Know the symptoms of dehydration and monitor yourself or the other sick camper closely.
If you are staying at the campsite with your sick camper, then practice good hygiene. Have your hand sanitiser close by where everyone can use it regularly.
No hand sanitiser - then wash hands with soap thoroughly and regularly.
Cough and sneeze into a tissue which you can dispose of.
6. Monitor the ill person
If you are the unwell person - get someone to check on you regularly.
If you are caring for the unwell person - monitor them regularly.
You want to make sure there is no deterioration in condition eg. increased fever, change in symptoms, dehydration, pain etc.
Based on this monitoring, you may have to go back to Point 1 - which is to leave your campsite and seek medical attention.
The final word
As a camper, I have been ill when camping as have my children. It's not fun but thankfully, nothing serious. We have managed the illnesses at the campsite, but sometimes packed up a bit earlier than we had planned.
With illness, sometimes you may have to use your common sense and your instinct. If something doesn't feel right, then trust your instinct and do something about it like leaving the campsite. If you are a parent, you know your child better than anyone else, and know when the illness is something mild and manageable (like a cold), but be alert for changes.
Illness when camping doesn't have to mean the end of your camping trip, but being prepared and aware of illnesses, is a good idea for every camper.
Many of you started your camping by getting to your location with a car. Having everything you want packed up in the car, with plenty of necessities and luxuries ready to make that camping trip relaxing and comfortable.
It’s become the way I camp – I know that every camping trip, there needs to be a fair amount of prep work done before we leave; ensuring everyone has everything they need for the trip and planning for all sorts of contingencies that could arise. Consequently, the amount of gear that we as a family take, is quite impressive, even if its only for one night.
But when hiker husband wanted me to hike in to a campsite (with no kids), just carrying whatever I needed for the overnight trek, it meant re-thinking the way I had camped previously.
Planning was the key When you have to carry all your gear in a backpack, you do question what is really necessary and what is not.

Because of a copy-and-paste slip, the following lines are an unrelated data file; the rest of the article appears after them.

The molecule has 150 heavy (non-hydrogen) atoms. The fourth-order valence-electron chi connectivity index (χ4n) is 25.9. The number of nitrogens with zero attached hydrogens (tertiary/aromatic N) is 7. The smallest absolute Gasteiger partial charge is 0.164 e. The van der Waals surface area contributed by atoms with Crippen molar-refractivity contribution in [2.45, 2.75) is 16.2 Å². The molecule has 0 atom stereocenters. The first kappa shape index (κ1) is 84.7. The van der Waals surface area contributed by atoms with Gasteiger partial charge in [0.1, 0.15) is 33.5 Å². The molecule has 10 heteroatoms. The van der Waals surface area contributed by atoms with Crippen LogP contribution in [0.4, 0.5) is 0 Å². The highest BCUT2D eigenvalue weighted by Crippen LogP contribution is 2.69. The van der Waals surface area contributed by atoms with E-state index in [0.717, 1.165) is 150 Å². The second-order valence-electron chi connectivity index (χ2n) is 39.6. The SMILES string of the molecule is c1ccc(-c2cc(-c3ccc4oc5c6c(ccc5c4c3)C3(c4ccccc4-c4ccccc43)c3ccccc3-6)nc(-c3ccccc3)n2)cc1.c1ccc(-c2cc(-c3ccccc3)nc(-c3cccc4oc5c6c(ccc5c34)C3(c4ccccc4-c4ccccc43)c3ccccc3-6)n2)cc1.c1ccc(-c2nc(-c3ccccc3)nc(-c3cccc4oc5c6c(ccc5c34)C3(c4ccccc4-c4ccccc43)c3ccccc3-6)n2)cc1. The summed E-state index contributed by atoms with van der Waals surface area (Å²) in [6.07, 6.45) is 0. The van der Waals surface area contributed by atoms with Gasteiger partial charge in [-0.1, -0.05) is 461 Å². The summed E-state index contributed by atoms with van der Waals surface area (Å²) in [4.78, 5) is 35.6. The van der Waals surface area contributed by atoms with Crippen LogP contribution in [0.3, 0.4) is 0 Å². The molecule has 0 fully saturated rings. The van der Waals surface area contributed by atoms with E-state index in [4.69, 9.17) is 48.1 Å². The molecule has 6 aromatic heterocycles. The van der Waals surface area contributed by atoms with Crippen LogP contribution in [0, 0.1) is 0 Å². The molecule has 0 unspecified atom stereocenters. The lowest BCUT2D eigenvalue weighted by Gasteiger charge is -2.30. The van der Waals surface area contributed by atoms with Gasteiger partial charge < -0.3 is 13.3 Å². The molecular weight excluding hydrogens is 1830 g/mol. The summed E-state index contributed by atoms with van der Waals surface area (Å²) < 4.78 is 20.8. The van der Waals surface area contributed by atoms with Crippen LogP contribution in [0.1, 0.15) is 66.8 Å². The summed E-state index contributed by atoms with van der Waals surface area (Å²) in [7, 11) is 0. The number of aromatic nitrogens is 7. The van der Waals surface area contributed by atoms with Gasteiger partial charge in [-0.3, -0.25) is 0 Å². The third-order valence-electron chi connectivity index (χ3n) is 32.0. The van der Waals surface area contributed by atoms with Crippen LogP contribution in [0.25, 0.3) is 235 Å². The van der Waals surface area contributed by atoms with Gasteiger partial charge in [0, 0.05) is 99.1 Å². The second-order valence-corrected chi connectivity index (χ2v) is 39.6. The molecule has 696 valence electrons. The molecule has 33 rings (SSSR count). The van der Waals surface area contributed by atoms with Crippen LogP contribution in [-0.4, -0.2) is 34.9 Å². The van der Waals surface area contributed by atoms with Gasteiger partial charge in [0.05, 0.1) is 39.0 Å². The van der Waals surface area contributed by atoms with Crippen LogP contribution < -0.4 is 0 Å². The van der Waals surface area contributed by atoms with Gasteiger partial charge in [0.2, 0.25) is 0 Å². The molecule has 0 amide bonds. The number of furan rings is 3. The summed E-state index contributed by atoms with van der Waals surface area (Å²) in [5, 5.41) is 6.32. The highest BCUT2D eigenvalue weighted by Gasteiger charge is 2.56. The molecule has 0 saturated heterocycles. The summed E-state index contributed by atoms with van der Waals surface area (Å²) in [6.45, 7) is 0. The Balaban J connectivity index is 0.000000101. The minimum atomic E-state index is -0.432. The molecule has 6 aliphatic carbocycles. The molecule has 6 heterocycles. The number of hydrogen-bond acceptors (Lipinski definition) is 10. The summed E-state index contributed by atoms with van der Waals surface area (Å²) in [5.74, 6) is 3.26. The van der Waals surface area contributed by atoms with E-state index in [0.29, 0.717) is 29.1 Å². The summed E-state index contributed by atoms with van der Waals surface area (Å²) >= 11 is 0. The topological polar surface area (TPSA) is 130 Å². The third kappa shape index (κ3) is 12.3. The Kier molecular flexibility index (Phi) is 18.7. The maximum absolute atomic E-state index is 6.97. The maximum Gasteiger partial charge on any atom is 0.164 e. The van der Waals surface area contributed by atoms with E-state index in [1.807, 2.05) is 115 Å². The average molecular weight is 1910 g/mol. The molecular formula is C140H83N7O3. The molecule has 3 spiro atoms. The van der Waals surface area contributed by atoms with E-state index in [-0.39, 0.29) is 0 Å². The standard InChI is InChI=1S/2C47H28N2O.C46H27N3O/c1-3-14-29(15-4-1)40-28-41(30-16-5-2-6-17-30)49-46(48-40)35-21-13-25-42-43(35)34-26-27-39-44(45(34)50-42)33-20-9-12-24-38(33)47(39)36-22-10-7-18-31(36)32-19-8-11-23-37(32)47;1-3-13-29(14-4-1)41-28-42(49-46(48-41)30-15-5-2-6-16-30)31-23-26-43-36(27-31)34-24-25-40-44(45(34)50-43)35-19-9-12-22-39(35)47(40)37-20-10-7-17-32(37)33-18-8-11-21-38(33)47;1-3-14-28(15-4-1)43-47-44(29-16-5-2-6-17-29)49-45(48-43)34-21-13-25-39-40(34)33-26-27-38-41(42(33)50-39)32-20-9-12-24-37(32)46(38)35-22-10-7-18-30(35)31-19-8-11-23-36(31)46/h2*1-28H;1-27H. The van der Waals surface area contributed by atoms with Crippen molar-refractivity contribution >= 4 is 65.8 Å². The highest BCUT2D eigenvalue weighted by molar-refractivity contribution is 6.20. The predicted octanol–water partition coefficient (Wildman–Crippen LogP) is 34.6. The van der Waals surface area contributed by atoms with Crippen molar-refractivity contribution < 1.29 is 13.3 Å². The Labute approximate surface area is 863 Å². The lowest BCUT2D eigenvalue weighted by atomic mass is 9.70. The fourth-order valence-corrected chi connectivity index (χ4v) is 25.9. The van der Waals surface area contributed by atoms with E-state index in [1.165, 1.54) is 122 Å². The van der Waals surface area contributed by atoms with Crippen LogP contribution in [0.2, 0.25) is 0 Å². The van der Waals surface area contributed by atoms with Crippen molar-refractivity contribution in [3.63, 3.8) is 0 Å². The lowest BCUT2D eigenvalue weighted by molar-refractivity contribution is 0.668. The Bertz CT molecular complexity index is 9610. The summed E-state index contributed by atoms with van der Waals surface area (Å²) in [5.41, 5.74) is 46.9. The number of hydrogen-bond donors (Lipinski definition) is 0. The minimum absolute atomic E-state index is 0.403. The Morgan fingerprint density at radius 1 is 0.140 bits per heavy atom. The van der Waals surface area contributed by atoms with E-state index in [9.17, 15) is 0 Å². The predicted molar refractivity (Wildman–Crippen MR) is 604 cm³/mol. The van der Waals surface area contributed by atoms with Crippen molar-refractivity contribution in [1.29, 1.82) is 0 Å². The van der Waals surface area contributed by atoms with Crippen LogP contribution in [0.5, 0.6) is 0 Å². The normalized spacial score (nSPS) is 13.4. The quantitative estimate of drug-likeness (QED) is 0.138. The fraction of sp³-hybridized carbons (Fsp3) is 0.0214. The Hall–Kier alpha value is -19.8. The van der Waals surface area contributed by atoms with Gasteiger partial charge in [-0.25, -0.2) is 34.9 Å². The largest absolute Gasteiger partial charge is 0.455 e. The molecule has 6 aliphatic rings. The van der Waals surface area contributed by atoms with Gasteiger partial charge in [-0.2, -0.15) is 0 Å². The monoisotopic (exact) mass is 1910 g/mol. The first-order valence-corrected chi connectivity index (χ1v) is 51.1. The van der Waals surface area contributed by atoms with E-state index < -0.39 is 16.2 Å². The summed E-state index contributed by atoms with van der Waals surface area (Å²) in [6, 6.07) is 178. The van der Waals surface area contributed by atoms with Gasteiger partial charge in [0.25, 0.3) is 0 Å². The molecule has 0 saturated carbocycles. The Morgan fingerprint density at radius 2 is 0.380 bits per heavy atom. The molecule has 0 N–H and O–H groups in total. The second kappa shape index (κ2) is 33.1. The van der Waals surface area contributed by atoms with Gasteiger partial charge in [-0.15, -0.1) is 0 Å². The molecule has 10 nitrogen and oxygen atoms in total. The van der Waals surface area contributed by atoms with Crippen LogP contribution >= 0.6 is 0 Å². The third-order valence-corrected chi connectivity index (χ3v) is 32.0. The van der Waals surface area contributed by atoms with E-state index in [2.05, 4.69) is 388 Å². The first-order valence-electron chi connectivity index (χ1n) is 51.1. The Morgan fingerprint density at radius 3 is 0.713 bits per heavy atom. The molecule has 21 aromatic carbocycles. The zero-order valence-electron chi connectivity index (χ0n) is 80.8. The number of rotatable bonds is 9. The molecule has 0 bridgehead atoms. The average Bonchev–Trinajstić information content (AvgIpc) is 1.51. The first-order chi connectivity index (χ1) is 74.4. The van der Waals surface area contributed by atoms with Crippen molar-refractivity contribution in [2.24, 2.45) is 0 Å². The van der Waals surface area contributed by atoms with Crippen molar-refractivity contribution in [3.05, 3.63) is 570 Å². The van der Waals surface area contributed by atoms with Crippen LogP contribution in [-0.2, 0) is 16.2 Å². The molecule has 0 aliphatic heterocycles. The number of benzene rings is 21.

Just because we travelled light, didn’t mean there was no organisation leading up to the trip. On the contrary.
The trip was planned with precision!
Meals and snacks were discussed, cooking methods pondered and clothing options reviewed. Trial packs were done to see if I could bear the weight and strategic packing of the backpack to maximise all available space.
Hiker hubby has trekked The Overland Track and other hikes before, so this was to be a simple stroll for him, but for me, a first-timer, it was an epic trek.
Because of his previous treks and our love of good gear, we did have all the gear we needed to take on an overnight hike. Some of the gear we take car camping is considered lightweight, so that was lucky that we didn’t need to buy gear especially suited to backpacking. Typical car camping gear would have not only increased pack weight dramatically, but the size of the pack would have been enormous!
When purchasing camping gear, you might want to think further than the next camping trip you have planned, and think to the future and the way you might want to camp later on, and buy accordingly if possible.
Key considerations before heading out: I knew my limitations – I was no hiker. Anything uphill was going to be a big challenge.
The overnight camp we were staying at, was a walk which many hikers do, as part of a longer walk, and was an established route. It was very hilly; not something I really wanted to hear, but taking my time, I believed I could manage.